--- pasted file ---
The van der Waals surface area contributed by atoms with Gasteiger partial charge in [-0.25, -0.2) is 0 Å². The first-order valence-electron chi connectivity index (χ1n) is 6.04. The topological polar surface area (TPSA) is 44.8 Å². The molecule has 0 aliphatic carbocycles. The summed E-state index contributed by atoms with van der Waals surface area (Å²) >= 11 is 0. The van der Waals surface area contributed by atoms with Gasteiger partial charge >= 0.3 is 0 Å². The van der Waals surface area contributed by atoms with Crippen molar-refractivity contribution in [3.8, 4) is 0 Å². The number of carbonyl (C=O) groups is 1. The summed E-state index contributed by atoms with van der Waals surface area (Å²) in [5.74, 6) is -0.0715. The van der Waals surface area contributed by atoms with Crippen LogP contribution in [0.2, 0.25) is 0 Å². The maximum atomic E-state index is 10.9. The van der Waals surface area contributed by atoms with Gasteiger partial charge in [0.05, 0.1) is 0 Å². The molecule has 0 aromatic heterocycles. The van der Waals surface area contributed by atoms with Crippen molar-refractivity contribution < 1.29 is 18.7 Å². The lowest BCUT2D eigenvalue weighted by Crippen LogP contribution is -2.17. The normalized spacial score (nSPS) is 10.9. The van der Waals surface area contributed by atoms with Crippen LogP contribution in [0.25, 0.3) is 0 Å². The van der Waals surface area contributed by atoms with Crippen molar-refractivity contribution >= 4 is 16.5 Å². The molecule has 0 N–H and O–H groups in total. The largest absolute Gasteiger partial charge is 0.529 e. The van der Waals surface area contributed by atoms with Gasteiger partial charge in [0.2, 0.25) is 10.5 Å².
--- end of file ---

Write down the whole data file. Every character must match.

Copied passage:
The van der Waals surface area contributed by atoms with Gasteiger partial charge in [-0.25, -0.2) is 0 Å². The first-order valence-electron chi connectivity index (χ1n) is 6.04. The topological polar surface area (TPSA) is 44.8 Å². The molecule has 0 aliphatic carbocycles. The summed E-state index contributed by atoms with van der Waals surface area (Å²) >= 11 is 0. The van der Waals surface area contributed by atoms with Gasteiger partial charge >= 0.3 is 0 Å². The van der Waals surface area contributed by atoms with Crippen molar-refractivity contribution in [3.8, 4) is 0 Å². The number of carbonyl (C=O) groups is 1. The summed E-state index contributed by atoms with van der Waals surface area (Å²) in [5.74, 6) is -0.0715. The van der Waals surface area contributed by atoms with Crippen LogP contribution in [0.2, 0.25) is 0 Å². The maximum atomic E-state index is 10.9. The van der Waals surface area contributed by atoms with Gasteiger partial charge in [0.05, 0.1) is 0 Å². The molecule has 0 aromatic heterocycles. The van der Waals surface area contributed by atoms with Crippen molar-refractivity contribution < 1.29 is 18.7 Å². The lowest BCUT2D eigenvalue weighted by Crippen LogP contribution is -2.17. The normalized spacial score (nSPS) is 10.9. The van der Waals surface area contributed by atoms with Crippen LogP contribution in [0.25, 0.3) is 0 Å². The van der Waals surface area contributed by atoms with Crippen molar-refractivity contribution >= 4 is 16.5 Å². The molecule has 0 N–H and O–H groups in total. The largest absolute Gasteiger partial charge is 0.529 e. The van der Waals surface area contributed by atoms with Gasteiger partial charge in [0.2, 0.25) is 10.5 Å².